Witnesses in the area near the crash site stated they heard the airplane flying from south to north. Other witnesses stated they observed the airplane flying low over their vantage point either in level flight or descending and climbing into and out of clouds. One witness observed the airplane make three passes from the south toward the north. During one of the passes the airplane was approximately 200 to 300 feet above the ground. During its last pass the witness said the airplane went into an approximate 45 degree angle dive and collided with the ground.

N242TC's flight path was reconstructed by the air traffic controllers on duty at the time of the accident. After performing a left turn to an approximate south heading the airplane continued this heading for about four miles. At this point N242TC's flight path consisted of repeated left turns. Portions of the left turns have a continuous direction flown in them.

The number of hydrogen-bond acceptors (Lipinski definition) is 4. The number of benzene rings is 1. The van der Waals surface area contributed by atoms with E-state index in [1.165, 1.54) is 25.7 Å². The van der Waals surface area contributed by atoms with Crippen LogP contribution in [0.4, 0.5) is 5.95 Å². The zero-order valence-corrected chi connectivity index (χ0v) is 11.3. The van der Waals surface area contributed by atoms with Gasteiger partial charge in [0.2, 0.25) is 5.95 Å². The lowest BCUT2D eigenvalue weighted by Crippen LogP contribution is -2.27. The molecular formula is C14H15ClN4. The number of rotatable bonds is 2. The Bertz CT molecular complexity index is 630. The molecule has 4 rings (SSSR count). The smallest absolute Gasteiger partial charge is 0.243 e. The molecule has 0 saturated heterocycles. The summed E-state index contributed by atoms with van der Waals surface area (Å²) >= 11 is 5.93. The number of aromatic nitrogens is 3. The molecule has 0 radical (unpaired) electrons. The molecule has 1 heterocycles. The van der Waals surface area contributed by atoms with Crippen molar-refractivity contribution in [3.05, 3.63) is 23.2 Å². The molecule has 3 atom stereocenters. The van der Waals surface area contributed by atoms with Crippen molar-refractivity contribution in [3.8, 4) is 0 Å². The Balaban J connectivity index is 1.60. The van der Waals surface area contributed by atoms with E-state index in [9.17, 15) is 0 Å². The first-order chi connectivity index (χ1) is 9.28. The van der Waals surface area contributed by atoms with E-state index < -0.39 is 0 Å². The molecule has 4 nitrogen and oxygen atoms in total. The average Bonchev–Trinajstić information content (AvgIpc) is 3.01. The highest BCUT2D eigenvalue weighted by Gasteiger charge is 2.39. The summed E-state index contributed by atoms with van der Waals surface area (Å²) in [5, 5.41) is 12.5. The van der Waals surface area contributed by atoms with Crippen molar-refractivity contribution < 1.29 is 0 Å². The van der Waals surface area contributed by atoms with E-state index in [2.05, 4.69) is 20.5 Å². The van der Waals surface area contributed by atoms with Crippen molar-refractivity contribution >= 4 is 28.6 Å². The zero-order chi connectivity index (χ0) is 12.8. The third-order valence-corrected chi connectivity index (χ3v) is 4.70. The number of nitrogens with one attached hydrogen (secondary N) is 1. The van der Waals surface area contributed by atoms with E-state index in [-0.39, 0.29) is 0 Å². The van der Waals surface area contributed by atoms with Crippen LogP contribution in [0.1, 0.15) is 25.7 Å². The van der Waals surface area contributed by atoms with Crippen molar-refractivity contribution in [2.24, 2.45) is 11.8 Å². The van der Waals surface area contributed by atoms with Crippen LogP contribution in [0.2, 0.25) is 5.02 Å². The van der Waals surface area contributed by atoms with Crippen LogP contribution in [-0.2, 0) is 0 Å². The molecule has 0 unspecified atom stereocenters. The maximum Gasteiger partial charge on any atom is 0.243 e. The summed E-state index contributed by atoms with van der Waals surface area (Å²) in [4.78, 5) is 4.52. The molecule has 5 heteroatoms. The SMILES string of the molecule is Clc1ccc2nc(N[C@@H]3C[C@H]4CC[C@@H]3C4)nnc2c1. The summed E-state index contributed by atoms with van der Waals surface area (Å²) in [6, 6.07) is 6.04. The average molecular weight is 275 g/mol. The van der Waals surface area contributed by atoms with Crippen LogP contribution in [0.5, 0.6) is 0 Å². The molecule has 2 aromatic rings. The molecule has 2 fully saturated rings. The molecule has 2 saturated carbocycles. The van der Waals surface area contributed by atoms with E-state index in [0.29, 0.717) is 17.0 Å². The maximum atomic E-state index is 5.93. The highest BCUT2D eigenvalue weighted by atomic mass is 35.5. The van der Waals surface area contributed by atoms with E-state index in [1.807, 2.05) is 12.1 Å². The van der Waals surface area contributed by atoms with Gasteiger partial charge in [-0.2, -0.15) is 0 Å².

The pilot-in-command of N242TC satisfactorily completed his Federal Aviation Administration (FAA) Airman Competency Check (FAA Form 8410.3) on September 21, 1993. The flight check was conducted by a company check airman in an Aero Commander 690. According to a December 12, 1991, flight training evaluation form, the pilot performed partial panel and instrument flight maneuvering in an Aero Commander 690. The comment section associated with the two maneuvers was "good."

A company pilot and flight training log dated September 12, 1993, showed satisfactory performance on instrument procedures associated with instrument approaches and auto-pilot usage. The form does not contain sections associated with instrument flight maneuvers.

Logbooks for the pilot-in-command were not found in the wreckage. The pilot logbooks were not made available for inspection by the pilot's spouse. According to the company's pilot qualification sheet, dated May 20, 1993, the pilot had 8,710 hours total time. The form showed the pilot had 1,036 hours instrument time (actual and hood), 4,075 hours in multi-engine airplanes, and 696 hours in turbine powered airplanes.